“Then there were the day-old-bakery stores that used to dot the land. Do they still have those fine old institutions, where you could buy a loaf of bread for a quarter and packages of Twinkies or Suzy Q’s for a nickel apiece? Honey buns were 15 cents for a dozen. And they’d throw in a package of stale donuts for free. Swede Johnson would usually stop by such a place once a week, then share it with one and all in clown alley. He asked for nothing in return.

“‘What the hell,’ he’d comment to no one in particular, ‘it keeps the First-of-Mays from eating too much meat.’

“The Circus Fans of America often hosted barbecues and picnics for clown alley in the Southern states, where their membership was strongest. They’d bring us fried fish and hush puppies or gigantic ham sandwiches that would choke a whale, but they were awful nuisances once we let them into clown alley. They liked to hunt for ‘souvenirs,’ swiping half-empty tins of Stein’s Clown White or a pair of gloves. We always had to have Charlie Baumann eventually ban them from the building (but not before we got fed!).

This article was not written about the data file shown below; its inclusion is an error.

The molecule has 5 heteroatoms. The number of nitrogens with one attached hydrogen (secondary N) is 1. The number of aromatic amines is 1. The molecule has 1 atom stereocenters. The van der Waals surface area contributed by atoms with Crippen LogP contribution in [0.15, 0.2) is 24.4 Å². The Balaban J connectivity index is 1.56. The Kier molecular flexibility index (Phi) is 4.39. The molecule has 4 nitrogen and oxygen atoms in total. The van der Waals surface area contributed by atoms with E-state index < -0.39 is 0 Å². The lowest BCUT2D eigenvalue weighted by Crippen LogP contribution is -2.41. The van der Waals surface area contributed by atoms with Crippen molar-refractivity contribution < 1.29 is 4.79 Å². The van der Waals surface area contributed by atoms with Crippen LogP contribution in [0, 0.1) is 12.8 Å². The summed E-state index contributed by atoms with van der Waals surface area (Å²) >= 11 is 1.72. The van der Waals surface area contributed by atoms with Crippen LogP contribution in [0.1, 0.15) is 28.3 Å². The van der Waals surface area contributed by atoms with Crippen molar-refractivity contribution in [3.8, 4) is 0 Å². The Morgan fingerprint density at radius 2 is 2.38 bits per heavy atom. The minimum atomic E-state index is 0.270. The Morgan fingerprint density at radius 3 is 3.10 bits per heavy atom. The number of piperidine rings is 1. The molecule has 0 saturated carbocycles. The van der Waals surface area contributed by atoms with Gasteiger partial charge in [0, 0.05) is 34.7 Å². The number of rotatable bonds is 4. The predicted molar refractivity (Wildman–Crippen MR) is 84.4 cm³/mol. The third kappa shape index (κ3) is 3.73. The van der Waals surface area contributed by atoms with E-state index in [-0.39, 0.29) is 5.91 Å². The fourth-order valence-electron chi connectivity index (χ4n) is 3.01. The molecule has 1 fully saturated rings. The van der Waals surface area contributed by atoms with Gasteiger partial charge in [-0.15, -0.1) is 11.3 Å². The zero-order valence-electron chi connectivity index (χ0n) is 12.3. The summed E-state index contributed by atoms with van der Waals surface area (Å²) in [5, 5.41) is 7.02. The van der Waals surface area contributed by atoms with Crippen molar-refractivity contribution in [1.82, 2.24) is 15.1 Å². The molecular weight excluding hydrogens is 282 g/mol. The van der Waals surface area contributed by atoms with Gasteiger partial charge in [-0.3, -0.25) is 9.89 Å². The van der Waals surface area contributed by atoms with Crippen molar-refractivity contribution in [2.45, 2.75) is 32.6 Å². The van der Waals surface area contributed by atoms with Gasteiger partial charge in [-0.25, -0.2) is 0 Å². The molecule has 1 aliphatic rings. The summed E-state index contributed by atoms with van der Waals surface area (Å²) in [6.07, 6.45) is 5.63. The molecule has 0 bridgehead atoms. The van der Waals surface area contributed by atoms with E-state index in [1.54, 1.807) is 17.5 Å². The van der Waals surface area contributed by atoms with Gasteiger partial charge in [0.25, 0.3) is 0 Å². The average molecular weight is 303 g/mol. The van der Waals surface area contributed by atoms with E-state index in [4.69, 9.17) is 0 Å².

“Then there were the press events. Oh boy, those were humdingers! In each town, the local circus promoter would invite the media to a wondrous banquet on opening night, to wine and dine them into giving the show a good review. The malnourished reporters would wolf down a dozen shrimp and guzzle Korbel until it ran out of their ears, but there was always plenty left over at the end of their debauch — just sitting there, waiting to be enjoyed by those bold enough to invade the banquet hall and capture it. This took split-second timing. First we’d send in someone innocent-looking, like me, to ask the catering staff if they had any bones for the clown alley dogs. I’d look longingly at the leftovers while most of the staff went into the kitchen to rummage for bones; the remaining staff, taking pity on my obvious longing for a few choice morsels, would encourage me to take a plateful of anything I wanted. Go ahead, kid; nobody’ll miss it.

“Gee, thanks, mister. Could I get a bag of some sort, maybe?